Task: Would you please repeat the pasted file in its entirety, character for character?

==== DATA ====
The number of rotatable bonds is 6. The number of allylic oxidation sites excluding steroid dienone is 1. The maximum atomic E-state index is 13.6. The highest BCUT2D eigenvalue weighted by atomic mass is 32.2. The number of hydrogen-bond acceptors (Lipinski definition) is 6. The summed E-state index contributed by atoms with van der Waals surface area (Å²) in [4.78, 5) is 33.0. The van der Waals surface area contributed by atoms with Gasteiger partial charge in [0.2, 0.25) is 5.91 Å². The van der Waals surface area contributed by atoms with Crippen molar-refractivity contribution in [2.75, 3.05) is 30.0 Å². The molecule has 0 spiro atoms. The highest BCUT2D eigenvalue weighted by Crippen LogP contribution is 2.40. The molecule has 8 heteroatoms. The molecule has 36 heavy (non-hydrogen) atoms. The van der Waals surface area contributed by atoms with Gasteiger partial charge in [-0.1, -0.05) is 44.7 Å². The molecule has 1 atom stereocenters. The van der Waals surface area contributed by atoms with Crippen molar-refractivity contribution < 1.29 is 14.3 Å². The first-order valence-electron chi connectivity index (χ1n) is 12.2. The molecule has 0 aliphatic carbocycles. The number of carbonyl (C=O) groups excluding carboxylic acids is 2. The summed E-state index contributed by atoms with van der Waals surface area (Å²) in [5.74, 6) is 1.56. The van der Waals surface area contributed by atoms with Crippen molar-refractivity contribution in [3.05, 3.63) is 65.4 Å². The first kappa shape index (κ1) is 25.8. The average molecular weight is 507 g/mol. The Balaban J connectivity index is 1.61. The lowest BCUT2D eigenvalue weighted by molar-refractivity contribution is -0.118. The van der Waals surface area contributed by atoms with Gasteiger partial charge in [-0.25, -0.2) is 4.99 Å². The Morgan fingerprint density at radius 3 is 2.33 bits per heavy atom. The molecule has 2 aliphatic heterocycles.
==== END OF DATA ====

The number of rotatable bonds is 6. The number of allylic oxidation sites excluding steroid dienone is 1. The maximum atomic E-state index is 13.6. The highest BCUT2D eigenvalue weighted by atomic mass is 32.2. The number of hydrogen-bond acceptors (Lipinski definition) is 6. The summed E-state index contributed by atoms with van der Waals surface area (Å²) in [4.78, 5) is 33.0. The van der Waals surface area contributed by atoms with Gasteiger partial charge in [0.2, 0.25) is 5.91 Å². The van der Waals surface area contributed by atoms with Crippen molar-refractivity contribution in [2.75, 3.05) is 30.0 Å². The molecule has 0 spiro atoms. The highest BCUT2D eigenvalue weighted by Crippen LogP contribution is 2.40. The molecule has 8 heteroatoms. The molecule has 36 heavy (non-hydrogen) atoms. The van der Waals surface area contributed by atoms with Gasteiger partial charge in [-0.1, -0.05) is 44.7 Å². The molecule has 1 atom stereocenters. The van der Waals surface area contributed by atoms with Crippen molar-refractivity contribution < 1.29 is 14.3 Å². The first-order valence-electron chi connectivity index (χ1n) is 12.2. The molecule has 0 aliphatic carbocycles. The number of carbonyl (C=O) groups excluding carboxylic acids is 2. The summed E-state index contributed by atoms with van der Waals surface area (Å²) in [5.74, 6) is 1.56. The van der Waals surface area contributed by atoms with Crippen molar-refractivity contribution in [3.05, 3.63) is 65.4 Å². The first kappa shape index (κ1) is 25.8. The average molecular weight is 507 g/mol. The Balaban J connectivity index is 1.61. The lowest BCUT2D eigenvalue weighted by molar-refractivity contribution is -0.118. The van der Waals surface area contributed by atoms with Gasteiger partial charge in [-0.25, -0.2) is 4.99 Å². The Morgan fingerprint density at radius 3 is 2.33 bits per heavy atom. The molecule has 2 aliphatic heterocycles.